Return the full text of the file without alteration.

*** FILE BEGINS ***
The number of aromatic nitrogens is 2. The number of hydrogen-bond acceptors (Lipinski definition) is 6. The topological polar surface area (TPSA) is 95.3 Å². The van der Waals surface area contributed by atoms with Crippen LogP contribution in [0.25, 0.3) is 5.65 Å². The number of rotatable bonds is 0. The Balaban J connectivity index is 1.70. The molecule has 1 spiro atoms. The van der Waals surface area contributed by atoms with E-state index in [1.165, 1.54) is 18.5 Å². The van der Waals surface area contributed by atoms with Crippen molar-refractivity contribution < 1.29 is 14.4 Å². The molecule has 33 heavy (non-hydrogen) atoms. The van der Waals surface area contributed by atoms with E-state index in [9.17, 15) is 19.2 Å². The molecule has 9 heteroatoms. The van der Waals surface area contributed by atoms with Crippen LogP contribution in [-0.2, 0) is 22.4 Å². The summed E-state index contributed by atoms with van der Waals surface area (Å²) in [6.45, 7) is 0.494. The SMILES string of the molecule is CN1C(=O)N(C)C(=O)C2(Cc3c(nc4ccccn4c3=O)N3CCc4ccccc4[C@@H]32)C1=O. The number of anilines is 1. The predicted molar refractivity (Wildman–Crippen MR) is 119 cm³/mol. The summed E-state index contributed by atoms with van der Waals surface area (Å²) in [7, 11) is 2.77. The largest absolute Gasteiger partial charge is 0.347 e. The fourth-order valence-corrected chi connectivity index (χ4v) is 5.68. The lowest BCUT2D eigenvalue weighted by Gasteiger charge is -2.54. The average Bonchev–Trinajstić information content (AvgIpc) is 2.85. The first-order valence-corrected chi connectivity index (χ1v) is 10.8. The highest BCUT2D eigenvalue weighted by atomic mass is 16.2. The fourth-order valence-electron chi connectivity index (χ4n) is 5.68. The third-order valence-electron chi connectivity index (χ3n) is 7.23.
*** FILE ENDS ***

The number of aromatic nitrogens is 2. The number of hydrogen-bond acceptors (Lipinski definition) is 6. The topological polar surface area (TPSA) is 95.3 Å². The van der Waals surface area contributed by atoms with Crippen LogP contribution in [0.25, 0.3) is 5.65 Å². The number of rotatable bonds is 0. The Balaban J connectivity index is 1.70. The molecule has 1 spiro atoms. The van der Waals surface area contributed by atoms with E-state index in [1.165, 1.54) is 18.5 Å². The van der Waals surface area contributed by atoms with Crippen molar-refractivity contribution < 1.29 is 14.4 Å². The molecule has 33 heavy (non-hydrogen) atoms. The van der Waals surface area contributed by atoms with E-state index in [9.17, 15) is 19.2 Å². The molecule has 9 heteroatoms. The van der Waals surface area contributed by atoms with Crippen LogP contribution in [-0.2, 0) is 22.4 Å². The summed E-state index contributed by atoms with van der Waals surface area (Å²) in [6.45, 7) is 0.494. The SMILES string of the molecule is CN1C(=O)N(C)C(=O)C2(Cc3c(nc4ccccn4c3=O)N3CCc4ccccc4[C@@H]32)C1=O. The number of anilines is 1. The predicted molar refractivity (Wildman–Crippen MR) is 119 cm³/mol. The summed E-state index contributed by atoms with van der Waals surface area (Å²) in [7, 11) is 2.77. The largest absolute Gasteiger partial charge is 0.347 e. The fourth-order valence-corrected chi connectivity index (χ4v) is 5.68. The lowest BCUT2D eigenvalue weighted by Gasteiger charge is -2.54. The average Bonchev–Trinajstić information content (AvgIpc) is 2.85. The first-order valence-corrected chi connectivity index (χ1v) is 10.8. The highest BCUT2D eigenvalue weighted by atomic mass is 16.2. The fourth-order valence-electron chi connectivity index (χ4n) is 5.68. The third-order valence-electron chi connectivity index (χ3n) is 7.23.